Today in New Delhi, India
Nov 20, 2018-Tuesday
New Delhi
  • Humidity
  • Wind

Maximum: A new police story

Seven years after his debut, Sehar, director Kabeer Kaushik is all set to release Maximum, another hard-hitting cop drama.

brunch Updated: Jun 23, 2012 16:06 IST
Saudamini Jain
Saudamini Jain
Hindustan Times

It was the age of shootouts and gang wars. The underworld was in its prime. Dawood Ibrahim, Chhota Rajan, Chhota Shakeel… the mafia was spiralling out of control. Mumbai in the ’90s was a city with a very dark underbelly.

Enter Dirty Harry, or rather, an entire bunch of them: The Mumbai Encounter Squad, a group within the Mumbai police, tasked to tackle the city’s underworld. These were cops like Pradeep Sharma, Daya Nayak, Pradeep Sawant, Vijay Salaskar and Praful Bhonsle among others.

And tackle it they did. The encounter specialists reportedly gunned down over 600 gangsters.

Stories with spine: Director Kabeer Kaushik at his office in Andheri West, Mumbai (Photo: Prasad Gori)

Bullet proofs

Cut to 2003. The encounter specialists, now representing everything that is wrong with the system, get embroiled in a fierce power struggle. This is the point at which director Kabeer Kaushik’s new film Maximum begins.

The plot is inspired by the Mumbai police of the mid-2000s. It charts a dangerous five-year journey of the power struggle between two cops (played by Sonu Sood and Naseeruddin Shah) and others, to hold on to maximum power.

Sood, who looks unbelievably hot, plays an encounter cop largely based on Pradeep Sharma. “It was a gut feeling. When I met him (Sood), I knew he was the guy,” says Kaushik. “It was also his sheer physicality and the fact that he can emote with his eyes,” Kaushik adds. Shah’s character is an amalgamation of several encounter cops. Vinay Pathak plays a politician, brownie points if you guess who.


“Eight years ago, a senior Mumbai police officer could tell you who the next commissioner of Mumbai police was going to be. The idea of lobbying was more intrinsic here than anywhere else… this couldn’t happen in Delhi, UP or Bihar,” says Kaushik.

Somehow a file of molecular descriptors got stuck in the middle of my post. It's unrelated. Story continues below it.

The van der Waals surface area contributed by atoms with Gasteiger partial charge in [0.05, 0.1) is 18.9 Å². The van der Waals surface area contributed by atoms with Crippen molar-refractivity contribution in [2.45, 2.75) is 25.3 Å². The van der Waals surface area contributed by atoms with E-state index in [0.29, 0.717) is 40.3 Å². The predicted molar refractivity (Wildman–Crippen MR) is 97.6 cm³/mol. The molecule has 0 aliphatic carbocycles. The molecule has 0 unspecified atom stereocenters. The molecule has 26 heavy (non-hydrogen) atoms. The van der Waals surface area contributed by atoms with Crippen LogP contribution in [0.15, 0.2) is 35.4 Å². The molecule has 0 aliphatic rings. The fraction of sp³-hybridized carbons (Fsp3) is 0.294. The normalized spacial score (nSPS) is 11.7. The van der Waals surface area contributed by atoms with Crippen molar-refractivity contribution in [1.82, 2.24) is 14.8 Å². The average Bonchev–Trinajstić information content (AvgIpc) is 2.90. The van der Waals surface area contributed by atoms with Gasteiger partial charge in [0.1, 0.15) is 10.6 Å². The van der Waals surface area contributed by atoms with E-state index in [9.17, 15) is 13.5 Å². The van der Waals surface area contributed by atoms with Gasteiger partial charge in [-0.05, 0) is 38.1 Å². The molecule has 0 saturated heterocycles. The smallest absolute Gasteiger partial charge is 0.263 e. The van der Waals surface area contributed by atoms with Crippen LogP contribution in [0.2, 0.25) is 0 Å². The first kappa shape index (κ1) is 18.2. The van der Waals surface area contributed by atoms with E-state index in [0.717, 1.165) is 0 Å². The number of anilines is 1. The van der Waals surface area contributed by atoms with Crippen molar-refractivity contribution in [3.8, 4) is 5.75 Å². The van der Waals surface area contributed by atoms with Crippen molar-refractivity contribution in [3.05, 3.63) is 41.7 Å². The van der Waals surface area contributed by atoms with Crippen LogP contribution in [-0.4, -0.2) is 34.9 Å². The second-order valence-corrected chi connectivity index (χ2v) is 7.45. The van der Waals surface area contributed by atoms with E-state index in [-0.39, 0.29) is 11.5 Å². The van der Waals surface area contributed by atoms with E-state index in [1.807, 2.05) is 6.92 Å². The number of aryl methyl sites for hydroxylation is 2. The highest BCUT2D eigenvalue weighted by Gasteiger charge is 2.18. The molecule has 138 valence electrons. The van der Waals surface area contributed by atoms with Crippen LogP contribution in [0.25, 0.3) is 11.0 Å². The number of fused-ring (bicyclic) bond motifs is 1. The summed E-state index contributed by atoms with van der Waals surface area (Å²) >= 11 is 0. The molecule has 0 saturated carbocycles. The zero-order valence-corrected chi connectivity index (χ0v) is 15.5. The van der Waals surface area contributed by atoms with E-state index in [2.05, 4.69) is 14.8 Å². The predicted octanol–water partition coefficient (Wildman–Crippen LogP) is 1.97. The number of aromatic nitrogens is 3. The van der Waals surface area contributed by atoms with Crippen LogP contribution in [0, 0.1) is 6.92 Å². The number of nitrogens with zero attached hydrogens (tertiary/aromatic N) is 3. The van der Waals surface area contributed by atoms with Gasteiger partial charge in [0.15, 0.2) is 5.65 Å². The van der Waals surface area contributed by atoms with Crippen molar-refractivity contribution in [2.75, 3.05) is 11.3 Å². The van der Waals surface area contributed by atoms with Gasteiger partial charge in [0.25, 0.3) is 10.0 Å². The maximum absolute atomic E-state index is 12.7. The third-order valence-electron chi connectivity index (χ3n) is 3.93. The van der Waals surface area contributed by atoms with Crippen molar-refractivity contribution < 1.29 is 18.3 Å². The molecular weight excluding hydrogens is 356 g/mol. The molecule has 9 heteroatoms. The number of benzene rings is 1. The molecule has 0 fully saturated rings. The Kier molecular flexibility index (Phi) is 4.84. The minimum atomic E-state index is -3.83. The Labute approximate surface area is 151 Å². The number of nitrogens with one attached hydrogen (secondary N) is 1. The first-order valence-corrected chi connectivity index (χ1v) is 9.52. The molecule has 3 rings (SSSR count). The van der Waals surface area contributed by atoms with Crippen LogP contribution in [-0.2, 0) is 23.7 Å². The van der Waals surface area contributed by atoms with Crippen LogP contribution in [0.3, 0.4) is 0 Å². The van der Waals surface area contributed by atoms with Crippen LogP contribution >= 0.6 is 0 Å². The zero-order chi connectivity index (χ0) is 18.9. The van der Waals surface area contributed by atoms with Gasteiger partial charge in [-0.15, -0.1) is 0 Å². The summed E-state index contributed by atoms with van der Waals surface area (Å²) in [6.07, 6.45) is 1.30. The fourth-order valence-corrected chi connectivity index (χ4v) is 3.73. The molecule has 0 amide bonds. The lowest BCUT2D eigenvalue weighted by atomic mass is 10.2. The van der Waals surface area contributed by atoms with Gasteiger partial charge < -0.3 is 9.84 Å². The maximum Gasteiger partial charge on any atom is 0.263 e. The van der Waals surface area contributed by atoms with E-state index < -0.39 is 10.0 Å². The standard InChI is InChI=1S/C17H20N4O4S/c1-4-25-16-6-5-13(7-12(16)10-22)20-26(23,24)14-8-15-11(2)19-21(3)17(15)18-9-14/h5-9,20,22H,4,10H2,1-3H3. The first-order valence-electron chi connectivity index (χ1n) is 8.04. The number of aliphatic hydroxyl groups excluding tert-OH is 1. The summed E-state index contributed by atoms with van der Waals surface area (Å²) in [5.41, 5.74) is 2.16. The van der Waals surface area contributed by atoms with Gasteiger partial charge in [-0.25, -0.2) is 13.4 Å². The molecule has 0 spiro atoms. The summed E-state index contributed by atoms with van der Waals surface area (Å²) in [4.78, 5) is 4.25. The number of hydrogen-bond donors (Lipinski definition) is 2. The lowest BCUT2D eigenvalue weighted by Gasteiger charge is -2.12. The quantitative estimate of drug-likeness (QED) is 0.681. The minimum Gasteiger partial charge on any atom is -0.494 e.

It was this interesting slice of Mumbai history that inspired him to make Maximum. Between a poetic beginning and a poetic end, there is a moment of truth. After all, he adds, “Who wants to watch a documentary?”

Back story

You can’t help but wonder where Kaushik, who is capable of weaving harsh truths into a powerful narrative, has come from. An ‘uttar Bhartiya’ through and through, Kaushik spent his childhood in Patna and grew up in Delhi, where his family moved when he was 12 years old. In Delhi, he studied at the Frank Anthony Public School and Sardar Patel Vidyalaya and graduated from Sri Venkateswara College in Delhi University. And then, "like all good Indian boys" he did an MBA. His was from Lucknow University.

Sonu SoodIt is these places that gave the director such a diverse perspective. "The Ganga-Jamuni culture is very different, it provides you with new nuances," he says. "For example, if you’re from Delhi, Lucknow or Patna, you’ll know what student politics is all about. It’s all encompassing, with so many different shades, such dimensions… it’s very difficult explaining this to a Bombay kid."

The adman-turned-filmmaker has to his credit over 400 corporate ads. Moving to films was a logical progression. "There is no better business than show business," he says, smiling.

Kaushik didn’t exactly grow up in an environment conducive to Bollywood and filmmaking. But being the son of a noted journalist, the late Ghanshyam Pankaj, he was able to observe the system at very close quarters and that laid the foundation for the kind of films he makes.

"I got to interact with a wide variety of people – senior bureaucrats, politicians, police officers. I played with their children, dated their daughters... I got an intrinsic understanding of the system, better than any outsider," he says.

His first film, the critically-acclaimed cop drama Sehar (2005) was set in the Gorakhpur-Lucknow-Benaras belt he knows so well. It was based on true-life incidents: real cops and the Uttar Pradesh railway mafia in the 1990s. "In hindsight, I think Sehar was amateurish. It glorified cops without talking about the grey side of their existence," he says. Maximum is greyer, far more personalised, and more in-depth, he explains.

Sehar was followed by Chamku (2008) and Hum Tum Aur Ghost (2010), which were box-office disasters. What went wrong? "They weren’t honest films," Kaushik says simply.

From HT Brunch, June 24

Follow us on
Connect with us on

First Published: Jun 22, 2012 15:25 IST